editorial control of comments on its servers and should have therefore
prevented illegal content. [13]

What comes next?

Civil Society organisations are going to support Defli to request a
referral of the case to the Grand Chamber of the European Court of Human
Rights in order to overturn the decision. [14] [15]




3. Court of Justice of the European Union and the private copying exception

Why is this relevant?

It has no direct relevance to Wikimedia projects, but plays a role in the
system of exceptions and limitations in the European Union and in
particular under the Copyright in the Information Society Directive. [16]
As this Directive also contains the currently optional exception we call
Freedom of Panorama, anything relating to it (its implementation,
interpretation and possible reopening) should be of interest to us.

What happened?

Most Member States make use of the option granted under the Copyright in
the Information Society Directive to allow private copies (e.g. backing up
a hard disk or photocopying a newspaper article). Some Member States,
including the Netherlands, applied this exception even to unlicensed
material (e.g. illegally downloaded content). This influenced the
calculation of copying levies (a tax we pay buying technology that can be
used for copying artistic content). [17]

The Dutch Supreme Court therefore referred a case to the Court of Justice
of the European Union to clarify if the private copying exception can
indeed cover unlawfully obtained content and how this must interact with
the system of private copying levies.

The Court in Luxembourg ruled that the private copying exception cannot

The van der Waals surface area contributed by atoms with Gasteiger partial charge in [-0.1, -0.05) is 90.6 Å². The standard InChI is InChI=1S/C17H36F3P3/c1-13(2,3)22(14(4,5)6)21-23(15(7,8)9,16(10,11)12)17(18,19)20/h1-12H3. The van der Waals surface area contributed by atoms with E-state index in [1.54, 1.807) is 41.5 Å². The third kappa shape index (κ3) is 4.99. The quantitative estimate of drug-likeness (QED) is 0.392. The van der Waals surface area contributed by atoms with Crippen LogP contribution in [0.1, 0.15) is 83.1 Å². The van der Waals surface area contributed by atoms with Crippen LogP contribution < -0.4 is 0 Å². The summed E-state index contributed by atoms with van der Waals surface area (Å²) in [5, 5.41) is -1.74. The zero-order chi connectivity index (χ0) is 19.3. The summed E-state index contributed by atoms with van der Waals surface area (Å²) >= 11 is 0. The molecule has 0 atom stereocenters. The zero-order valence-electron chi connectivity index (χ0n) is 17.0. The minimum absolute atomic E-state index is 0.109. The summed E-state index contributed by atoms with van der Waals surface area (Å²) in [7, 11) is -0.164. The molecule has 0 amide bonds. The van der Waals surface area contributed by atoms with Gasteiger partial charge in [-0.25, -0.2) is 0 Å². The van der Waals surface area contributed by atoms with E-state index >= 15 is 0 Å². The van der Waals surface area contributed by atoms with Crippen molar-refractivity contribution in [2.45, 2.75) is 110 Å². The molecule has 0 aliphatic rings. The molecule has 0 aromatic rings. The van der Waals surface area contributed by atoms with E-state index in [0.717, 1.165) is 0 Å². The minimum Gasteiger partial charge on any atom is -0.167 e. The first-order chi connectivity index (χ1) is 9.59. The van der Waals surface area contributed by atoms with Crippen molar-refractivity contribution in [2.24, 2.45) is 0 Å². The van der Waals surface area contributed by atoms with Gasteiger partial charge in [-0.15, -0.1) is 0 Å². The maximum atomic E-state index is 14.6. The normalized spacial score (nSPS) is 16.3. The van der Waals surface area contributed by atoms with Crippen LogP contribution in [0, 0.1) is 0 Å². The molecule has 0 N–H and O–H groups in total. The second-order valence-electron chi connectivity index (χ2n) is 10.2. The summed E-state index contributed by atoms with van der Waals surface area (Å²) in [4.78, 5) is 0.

cover unlawful content. It also deemed that illegal copies cannot be taken
into account when calculating private copying levies. [18] [19]

What comes next?

Important here is to keep in mind, that this decision seems to reinforce
the rule that exceptions and limitations may only be granted if they do not
harm any economic interest. In fact, the InfoSoc Directive introduced for
the first time the concept of a three-step-test on this to European law.
This check states that exceptions and limitations cannot “conflict with a
normal exploitation of the work and do not unreasonably prejudice the
legitimate interests of the author” [20]




4. Network neutrality legislation - EP Votes on its final version

Why is this relevant?

Net neutrality is a basic principle of having an open internet from
"end-to-end", meaning that no positive or negative discrimination of
datastreams should occur. The European Commission included this principle
in the current “Telecoms Package” framework revision proposal. [21] The
legislation will determine what agreements between content providers and
telecoms will be legal in the EU. If the concept is defined too narrowly,
it might result in an internet where content providers with more money or
other leverage can secure preferential access to end users. If, on the
other hand, it is defined too broadly, it could mean an end to zero-rated
projects - like Wikipedia Zero.

What happened?

The current text with amendments [22] adopted by the European Parliament
during a Brussels plenary session states, in the most relevant sections,

234: "(12a) "net neutrality" means the principle according to which all
internet traffic is treated equally, without discrimination, restriction
or interference, independently of its sender, recipient, type, content,
device, service or application"

235: "(15) "specialised service" means an electronic communications
service optimised for specific content, applications or services, or a
combination thereof, provided over logically distinct capacity, relying
on strict admission control, offering functionality requiring enhanced
quality from end to end, and that is not marketed or usable as a
substitute for internet access service"

It will depend on the interpretation of these articles or changes made to
them in the European Council whether zero-rated projects will be allowed
under EU legislation.

What comes next?

Sometime after the elections the Dossier will go to the Council (Member
States’ governments) which can either approve or change the text. In the
latter case, the altered version will be discussed again with the European
Parliament to try and reach an agreement.